BBBA Hall of Fame Results, Part Two…The Pending Disaster

Posted: January 9, 2013 by The Cheap Seat Fan in MLB
Tags: , , , , , ,

Yesterday, I took a look at the complete voting results of the Baseball Bloggers Alliance’s annual Hall of Fame ballot, and the results were, as imagined, all over the place. Six players received totals of over 50% of the vote, but in the end only Jeff Bagwell topped the 75% margin of vote that would qualify for the Cooperstown.

In a year like 2011, that would be admirable, but this year’s ballot is like none other. There’s a 354 game winner, an owner of three seasons with better than 60 home runs, a former owner of the single-season home run crown and the current holder of that distinction, as well as 762 total, the most in the history of the game.

This would make for a banner group, a Hall of Fame class worth of stand with the greats of the inaugural group. However, it will not be, because of the either direct proof or general assumption of the usage of performance enhancing drugs; PEDS. And now, on the morning of the pending announcement of the 2013 Hall of Fame class (or lack thereof), it’s time to evaluate not the credentials that got them here, but why the numbers fell against them in the predictive ballot…and what will be revealed in a few hours.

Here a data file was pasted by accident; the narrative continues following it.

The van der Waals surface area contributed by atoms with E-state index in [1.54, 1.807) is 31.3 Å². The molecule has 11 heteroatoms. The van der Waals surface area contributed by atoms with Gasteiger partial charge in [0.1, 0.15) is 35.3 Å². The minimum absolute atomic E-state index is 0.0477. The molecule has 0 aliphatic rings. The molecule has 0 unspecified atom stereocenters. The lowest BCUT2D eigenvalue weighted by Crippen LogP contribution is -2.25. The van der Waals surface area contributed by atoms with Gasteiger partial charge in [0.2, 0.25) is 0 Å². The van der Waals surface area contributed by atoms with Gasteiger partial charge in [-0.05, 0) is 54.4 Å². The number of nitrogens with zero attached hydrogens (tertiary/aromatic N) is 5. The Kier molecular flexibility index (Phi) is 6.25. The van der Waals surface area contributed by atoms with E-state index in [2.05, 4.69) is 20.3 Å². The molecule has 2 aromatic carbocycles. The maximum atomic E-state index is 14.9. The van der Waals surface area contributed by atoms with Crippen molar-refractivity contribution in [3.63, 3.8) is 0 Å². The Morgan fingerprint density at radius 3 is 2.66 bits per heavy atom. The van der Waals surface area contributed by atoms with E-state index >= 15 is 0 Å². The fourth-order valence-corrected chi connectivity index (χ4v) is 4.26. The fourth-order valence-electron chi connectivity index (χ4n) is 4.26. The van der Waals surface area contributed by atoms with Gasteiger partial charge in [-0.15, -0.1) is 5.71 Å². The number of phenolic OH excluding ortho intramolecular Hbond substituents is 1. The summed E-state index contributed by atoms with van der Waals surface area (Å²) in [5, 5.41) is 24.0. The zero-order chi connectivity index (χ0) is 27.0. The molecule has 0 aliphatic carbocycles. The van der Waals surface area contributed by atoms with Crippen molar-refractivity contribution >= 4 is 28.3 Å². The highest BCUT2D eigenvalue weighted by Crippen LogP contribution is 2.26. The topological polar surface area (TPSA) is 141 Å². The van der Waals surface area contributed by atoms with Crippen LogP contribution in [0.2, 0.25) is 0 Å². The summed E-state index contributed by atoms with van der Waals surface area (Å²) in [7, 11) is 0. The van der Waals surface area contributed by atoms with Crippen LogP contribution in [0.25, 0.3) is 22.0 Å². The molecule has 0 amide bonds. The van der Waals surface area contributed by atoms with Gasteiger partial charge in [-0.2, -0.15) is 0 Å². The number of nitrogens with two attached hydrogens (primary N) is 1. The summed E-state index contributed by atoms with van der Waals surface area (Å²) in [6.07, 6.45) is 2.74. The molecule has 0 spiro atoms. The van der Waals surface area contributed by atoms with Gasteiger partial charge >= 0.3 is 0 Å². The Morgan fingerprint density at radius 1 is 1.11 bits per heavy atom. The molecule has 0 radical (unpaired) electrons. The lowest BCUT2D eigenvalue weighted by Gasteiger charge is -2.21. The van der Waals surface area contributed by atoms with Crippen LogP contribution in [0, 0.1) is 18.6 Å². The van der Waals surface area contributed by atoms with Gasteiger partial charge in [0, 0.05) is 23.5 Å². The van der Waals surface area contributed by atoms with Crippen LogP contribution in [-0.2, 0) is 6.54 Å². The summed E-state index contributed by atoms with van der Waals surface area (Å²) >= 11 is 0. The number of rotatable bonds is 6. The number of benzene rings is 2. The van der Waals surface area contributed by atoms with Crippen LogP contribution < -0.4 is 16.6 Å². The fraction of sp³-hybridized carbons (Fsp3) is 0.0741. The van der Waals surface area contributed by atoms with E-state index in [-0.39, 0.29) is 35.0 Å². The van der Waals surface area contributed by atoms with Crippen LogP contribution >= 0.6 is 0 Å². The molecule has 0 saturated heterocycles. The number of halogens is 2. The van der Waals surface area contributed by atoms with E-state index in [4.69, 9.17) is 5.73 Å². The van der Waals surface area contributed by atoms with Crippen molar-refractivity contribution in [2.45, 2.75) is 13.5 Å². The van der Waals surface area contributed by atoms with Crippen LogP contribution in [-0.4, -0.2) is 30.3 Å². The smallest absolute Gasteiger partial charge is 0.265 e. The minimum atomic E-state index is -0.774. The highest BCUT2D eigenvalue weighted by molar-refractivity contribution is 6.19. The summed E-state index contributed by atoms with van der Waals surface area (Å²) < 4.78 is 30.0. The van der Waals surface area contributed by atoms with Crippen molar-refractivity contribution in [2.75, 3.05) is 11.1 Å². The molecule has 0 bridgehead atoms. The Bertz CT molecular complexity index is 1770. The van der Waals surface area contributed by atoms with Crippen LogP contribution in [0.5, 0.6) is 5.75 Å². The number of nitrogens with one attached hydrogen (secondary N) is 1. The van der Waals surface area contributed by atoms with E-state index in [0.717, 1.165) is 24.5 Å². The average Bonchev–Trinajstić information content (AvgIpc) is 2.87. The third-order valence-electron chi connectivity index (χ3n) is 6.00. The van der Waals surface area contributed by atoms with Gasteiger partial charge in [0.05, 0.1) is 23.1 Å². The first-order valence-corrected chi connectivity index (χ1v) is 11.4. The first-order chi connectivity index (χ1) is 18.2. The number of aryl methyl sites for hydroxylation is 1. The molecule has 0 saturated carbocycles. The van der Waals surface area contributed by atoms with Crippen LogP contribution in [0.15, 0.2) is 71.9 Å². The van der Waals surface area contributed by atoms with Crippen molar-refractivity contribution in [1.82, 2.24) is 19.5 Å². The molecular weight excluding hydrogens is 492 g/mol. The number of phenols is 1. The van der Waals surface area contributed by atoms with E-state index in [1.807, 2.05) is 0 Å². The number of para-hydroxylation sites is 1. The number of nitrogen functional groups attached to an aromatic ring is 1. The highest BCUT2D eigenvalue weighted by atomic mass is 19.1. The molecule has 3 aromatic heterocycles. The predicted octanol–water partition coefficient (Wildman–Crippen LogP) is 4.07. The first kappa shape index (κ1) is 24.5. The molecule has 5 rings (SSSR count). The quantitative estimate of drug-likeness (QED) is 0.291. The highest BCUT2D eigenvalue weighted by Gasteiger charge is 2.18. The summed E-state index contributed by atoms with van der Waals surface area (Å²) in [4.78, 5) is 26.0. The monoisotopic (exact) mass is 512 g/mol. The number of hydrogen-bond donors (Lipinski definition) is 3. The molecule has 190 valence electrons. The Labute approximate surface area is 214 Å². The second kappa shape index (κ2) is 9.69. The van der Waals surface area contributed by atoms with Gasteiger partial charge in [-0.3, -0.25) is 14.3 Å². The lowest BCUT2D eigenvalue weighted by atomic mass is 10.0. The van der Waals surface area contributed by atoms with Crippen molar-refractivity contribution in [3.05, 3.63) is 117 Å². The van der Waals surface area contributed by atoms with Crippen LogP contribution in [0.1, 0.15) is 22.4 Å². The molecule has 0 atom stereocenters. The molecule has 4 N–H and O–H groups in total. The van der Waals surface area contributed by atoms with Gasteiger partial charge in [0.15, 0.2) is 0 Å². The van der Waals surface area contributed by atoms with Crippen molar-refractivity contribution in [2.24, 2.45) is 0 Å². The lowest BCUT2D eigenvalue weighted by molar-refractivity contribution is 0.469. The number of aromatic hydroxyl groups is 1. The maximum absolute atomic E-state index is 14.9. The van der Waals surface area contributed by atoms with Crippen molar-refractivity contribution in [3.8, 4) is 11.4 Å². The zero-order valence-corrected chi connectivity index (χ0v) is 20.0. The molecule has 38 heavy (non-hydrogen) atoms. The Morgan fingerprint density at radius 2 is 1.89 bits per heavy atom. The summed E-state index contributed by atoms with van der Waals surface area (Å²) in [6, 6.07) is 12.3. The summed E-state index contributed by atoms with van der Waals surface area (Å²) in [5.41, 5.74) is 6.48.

Like it or not, facing Bonds means facing a lot of truths about the era he headlined.

Like it or not, facing Bonds means facing a lot of truths about the era he headlined, as well as what is to come in Cooperstown’s future.

Barry Bonds (62%): Let’s get into the biggest debate right away: Bonds. The all-time home run king, both career (762) and season (73). The discussion on Bonds is the absolute hottest to debate of them all, because nobody is more polarizing as a figure in the moment or more constant of a reminder of what the era represented. He’s the ultimate divider mark, but as well as a unique validity debate: was he really already an HOFer before his late season launch took off? This debate is complete equator on what side of the debate you’re one, and what qualifies or disqualifies a player with PED suspicion. Here’s the Bonds breakdown:

Pre PED (1986-2000, with all-time standings):

.288 avg (422) 445 home runs (38), 1299 RBI(110), 460 steals(48), 2010 hits(265), 423 doubles(139), 3 MVPs, 8 Gold Gloves

Post PED (2000-2007, with final standings)

.322 avg (232), 317 home runs (1), 697 RBI(4), 54 steals(33), 925 hits(32), 178 doubles(14), 4 MVP, 2 Batting Titles

These are some pretty startling differences, without a doubt. Especially with the all-time home run mark, which is one of the most beloved marks of greatness in the cultural world, he’s hurt folks. But what’s important to note is that he would have hit the all of the great marks regardless, and regardless of the road (assumptively) taken to be the biggest impact player of the 00’s, he was the BEST player of the 90’s as well. That’s food for thought, and that’s why he will begrudgingly work his way in one day.